The moment I opened that door I wondered how this earthquake had taken place so unexpectedly. “It was the times, Dora, my child,” Mrs. Micawbers reminded me. I couldn’t love him more. Instantly. You have no idea what kinds of ideas these feelings nurse within…
He trudged in after me, avoiding the moving mass of shawls and pillows that was my aunt, standing in the foyer. I said,
“Davy, I beg, without offence to you, to limit your reply to me as I’m not sure…,” the thought wandered off. He took the opportunity to whisper in my ear that it was so good of me not to let him go on. Francis was talking of milking cows.
Emily came in, clueless as ever. “My younger children are instructed to observe…” she was droning on, paying no attention to Francis’s exhortations, taping him on the shoulder with her shut-up fan, “your thoughtfulness.”
It was his thoughtfulness, Davy’s that is, that now had me obsessed. Monday. My sweet D.
I am still much depressed. Headache. How could this all be over? I called to see whether Agnes had some good influence over him, although still thinking it futile after all that came before that there was any chance at reconciliation.
I shouldn’t even try.
After all, in Yarmouth, even on this humid shore, so many people know me and think kindly of me. When things started to fall apart, I began to believe that Davy forced his confidence upon me, expressly to make me miserable. I saw him looking as villainous as ever, and told him I did not approve of it.
“I don’t mind acknowledging to you that I’ve opened the door,” I admitted, “I will not only follow my wonderful brother’s revolutionary ideas, but also have fallen, Davy, for all your charm, your…”
Dear Agnes, with amiable concern for me, and the earnestness of all the sympathy my aunt could muster. My aunt was walking up and down the room when I returned from the scene of the break up. Crimping.
But neither Agnes nor Mrs. Micawbers had eyes for him, they were thinking of Francis, who had also disappeared by then. Were we able to travel back in time, there he would be, my brother in this chair, as safe as it used to be. And maybe Davy coming by for dinner.
As to general reading, I had done plenty. Dear me, more than plenty. I was my brother’s first lieutenant. That night, the night I met Davy, we had assigned Agnes to the door. At dinner she maintained her watch, with her same unwinking eyes.
“I look back on my life, child,” said Mrs. Micawbers, “and I think of some I thought I was;” my aunt was in one of her moods.
My thoughts wandered to Davy’s proposal; the chivalrous moment it was. In the midst of a war.
“To think,” said Francis at the time, “that you should have been so nearly in the trenches without having been married.”
Earlier that day, Davy Peggotty had gotten down on one knee. He opened his heart, as I ran across the lawn to a garden-seat, under the lilac, memory runs as light as a feather, and tracks as true as a mail-coach.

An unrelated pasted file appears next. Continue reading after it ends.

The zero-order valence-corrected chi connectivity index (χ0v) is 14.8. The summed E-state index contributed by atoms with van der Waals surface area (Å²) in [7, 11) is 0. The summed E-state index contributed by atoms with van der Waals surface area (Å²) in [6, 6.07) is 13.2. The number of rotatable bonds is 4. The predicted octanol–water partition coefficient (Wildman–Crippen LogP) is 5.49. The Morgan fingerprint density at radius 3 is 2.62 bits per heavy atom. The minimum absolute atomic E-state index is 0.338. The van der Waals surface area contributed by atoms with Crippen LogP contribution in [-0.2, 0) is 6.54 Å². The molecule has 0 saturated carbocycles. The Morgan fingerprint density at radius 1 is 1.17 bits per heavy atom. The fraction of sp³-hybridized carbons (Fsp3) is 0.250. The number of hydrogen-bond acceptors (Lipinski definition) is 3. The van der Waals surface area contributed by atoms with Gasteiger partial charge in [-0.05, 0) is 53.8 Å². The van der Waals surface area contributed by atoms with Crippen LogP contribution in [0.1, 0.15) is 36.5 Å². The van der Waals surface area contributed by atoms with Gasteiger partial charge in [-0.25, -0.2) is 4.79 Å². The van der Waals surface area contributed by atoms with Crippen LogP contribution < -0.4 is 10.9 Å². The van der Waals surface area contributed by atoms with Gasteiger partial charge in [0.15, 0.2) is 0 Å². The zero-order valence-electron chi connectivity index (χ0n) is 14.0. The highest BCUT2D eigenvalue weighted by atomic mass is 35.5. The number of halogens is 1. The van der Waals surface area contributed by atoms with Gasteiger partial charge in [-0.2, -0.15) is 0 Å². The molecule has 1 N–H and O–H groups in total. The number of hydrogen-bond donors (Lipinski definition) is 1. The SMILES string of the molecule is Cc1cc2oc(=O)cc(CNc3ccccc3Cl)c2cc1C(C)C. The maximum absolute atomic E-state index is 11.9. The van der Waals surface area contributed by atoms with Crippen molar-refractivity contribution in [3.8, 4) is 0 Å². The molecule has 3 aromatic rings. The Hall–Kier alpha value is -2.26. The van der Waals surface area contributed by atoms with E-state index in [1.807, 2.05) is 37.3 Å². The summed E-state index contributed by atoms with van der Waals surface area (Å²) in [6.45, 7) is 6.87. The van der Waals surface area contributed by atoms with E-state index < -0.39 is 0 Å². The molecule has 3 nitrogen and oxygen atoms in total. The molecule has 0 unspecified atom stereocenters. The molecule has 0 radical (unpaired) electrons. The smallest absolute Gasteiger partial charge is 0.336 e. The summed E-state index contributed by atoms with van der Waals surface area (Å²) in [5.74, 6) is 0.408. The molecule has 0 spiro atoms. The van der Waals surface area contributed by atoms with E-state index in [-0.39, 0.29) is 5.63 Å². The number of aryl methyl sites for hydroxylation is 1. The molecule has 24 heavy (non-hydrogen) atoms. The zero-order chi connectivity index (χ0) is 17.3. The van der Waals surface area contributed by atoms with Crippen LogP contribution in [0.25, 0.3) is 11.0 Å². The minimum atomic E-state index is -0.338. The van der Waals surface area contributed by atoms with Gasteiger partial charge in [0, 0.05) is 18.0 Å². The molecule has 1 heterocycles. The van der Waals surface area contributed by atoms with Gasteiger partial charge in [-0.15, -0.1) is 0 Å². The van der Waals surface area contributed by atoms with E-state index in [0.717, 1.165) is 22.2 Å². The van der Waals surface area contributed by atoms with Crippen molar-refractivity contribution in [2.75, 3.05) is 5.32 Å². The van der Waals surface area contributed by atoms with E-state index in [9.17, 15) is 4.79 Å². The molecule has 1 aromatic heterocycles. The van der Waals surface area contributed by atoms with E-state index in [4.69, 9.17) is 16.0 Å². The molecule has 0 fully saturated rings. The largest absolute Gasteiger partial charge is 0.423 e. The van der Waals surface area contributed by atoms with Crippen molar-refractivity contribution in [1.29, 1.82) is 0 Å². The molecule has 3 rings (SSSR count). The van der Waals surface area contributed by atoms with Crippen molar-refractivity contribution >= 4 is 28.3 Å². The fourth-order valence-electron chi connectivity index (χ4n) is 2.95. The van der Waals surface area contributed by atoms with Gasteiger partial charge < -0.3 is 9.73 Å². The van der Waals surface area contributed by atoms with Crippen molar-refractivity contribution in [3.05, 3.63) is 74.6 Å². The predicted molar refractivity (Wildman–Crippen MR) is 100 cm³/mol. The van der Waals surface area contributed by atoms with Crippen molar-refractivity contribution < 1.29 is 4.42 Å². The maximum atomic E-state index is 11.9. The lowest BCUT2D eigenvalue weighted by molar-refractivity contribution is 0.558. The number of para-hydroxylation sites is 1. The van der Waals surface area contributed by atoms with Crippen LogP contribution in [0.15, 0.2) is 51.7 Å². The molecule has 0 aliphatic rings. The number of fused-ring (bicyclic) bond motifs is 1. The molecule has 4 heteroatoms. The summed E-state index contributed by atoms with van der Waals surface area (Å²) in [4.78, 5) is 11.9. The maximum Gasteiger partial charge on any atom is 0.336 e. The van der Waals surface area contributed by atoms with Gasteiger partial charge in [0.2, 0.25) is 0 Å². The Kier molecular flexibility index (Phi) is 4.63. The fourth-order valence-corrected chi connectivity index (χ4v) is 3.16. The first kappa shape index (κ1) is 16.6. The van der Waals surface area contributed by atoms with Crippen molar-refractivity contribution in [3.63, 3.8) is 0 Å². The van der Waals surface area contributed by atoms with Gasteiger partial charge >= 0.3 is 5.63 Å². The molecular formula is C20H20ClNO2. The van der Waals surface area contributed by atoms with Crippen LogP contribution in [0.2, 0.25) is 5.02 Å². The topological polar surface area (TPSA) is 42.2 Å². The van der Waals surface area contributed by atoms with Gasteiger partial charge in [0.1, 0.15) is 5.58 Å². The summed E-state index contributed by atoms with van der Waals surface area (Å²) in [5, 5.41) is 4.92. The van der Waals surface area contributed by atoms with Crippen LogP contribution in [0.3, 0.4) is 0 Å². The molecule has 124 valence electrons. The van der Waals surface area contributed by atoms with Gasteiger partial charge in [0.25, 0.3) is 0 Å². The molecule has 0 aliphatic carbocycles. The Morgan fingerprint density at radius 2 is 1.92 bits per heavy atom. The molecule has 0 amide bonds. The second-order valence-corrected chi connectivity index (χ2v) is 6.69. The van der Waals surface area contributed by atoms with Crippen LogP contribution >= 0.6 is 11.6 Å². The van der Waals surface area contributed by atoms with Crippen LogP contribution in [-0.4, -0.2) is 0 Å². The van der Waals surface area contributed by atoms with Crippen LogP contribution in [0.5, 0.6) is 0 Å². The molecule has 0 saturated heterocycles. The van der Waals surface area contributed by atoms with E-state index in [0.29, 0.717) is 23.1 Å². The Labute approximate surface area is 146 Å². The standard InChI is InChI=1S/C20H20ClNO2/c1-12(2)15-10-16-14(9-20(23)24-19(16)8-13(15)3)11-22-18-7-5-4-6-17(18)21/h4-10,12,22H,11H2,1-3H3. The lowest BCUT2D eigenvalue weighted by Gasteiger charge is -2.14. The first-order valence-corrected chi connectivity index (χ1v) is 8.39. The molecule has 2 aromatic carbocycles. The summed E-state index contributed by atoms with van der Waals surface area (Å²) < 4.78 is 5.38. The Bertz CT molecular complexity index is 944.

I had said yes.
I woke this morning less cut up and nostalgic than the night before. We had to deal with a “client” in mourning. Getting dressed quickly in a hand-me-down Guernsey sweater, and the shaggiest suit of slops I could find. I pulled a cup of coffee from the pot, coaxing the steaming liquid down. Then the postman, amidst the usual circulars, delivered a letter dated at least a week before. Typical.
I had some difficulty in settling at this point. Mrs. Micawbers was lurking around, repeating her new mantra, “I will be pleasant and amiable, I will be pleasant and amiable, I will be pleasant and amiable…”
“This makes me feel invisible,” I thought to myself. But before I had a moment to wade into depression, Traddles arrived.
“We won’t be seeing joy in her bright eyes so soon,” he said in his brogue to Agnes as they crossed the threshold. I was still emerging from my self-centered meditation, and assumed he was talking about me and Davy.
“She was a dear old clever one, and we will pay dearly for her loss…,” Traddles went on, bringing me back to the moment, focused on the task at hand.
So here was that famous bundle I had heard so much about but had not seen for years. “She” had been its safe-keeper, and now that “she” was gone, we had to find it a new guardian. Traddles unrolled the bundle on the table.
Mrs. Micawbers turned her back, and going softly across the hall, gently opened a cabinet under the stair that I never knew existed. Traddles, was also surprised by my aunt’s ingenuity. The surprise on his face reminded me of the day Traddles came to deliver the precious bundle he had recovered for the cause to Francis. Long ago, he had been clever enough to recover the bundle from our enemies, and at Francis’s direction, had placed it in the hands of the original safe-keeper.
“It was never know’d by her that I’d took it. She may search but now we have it, and shan’t return it,” reported Traddles.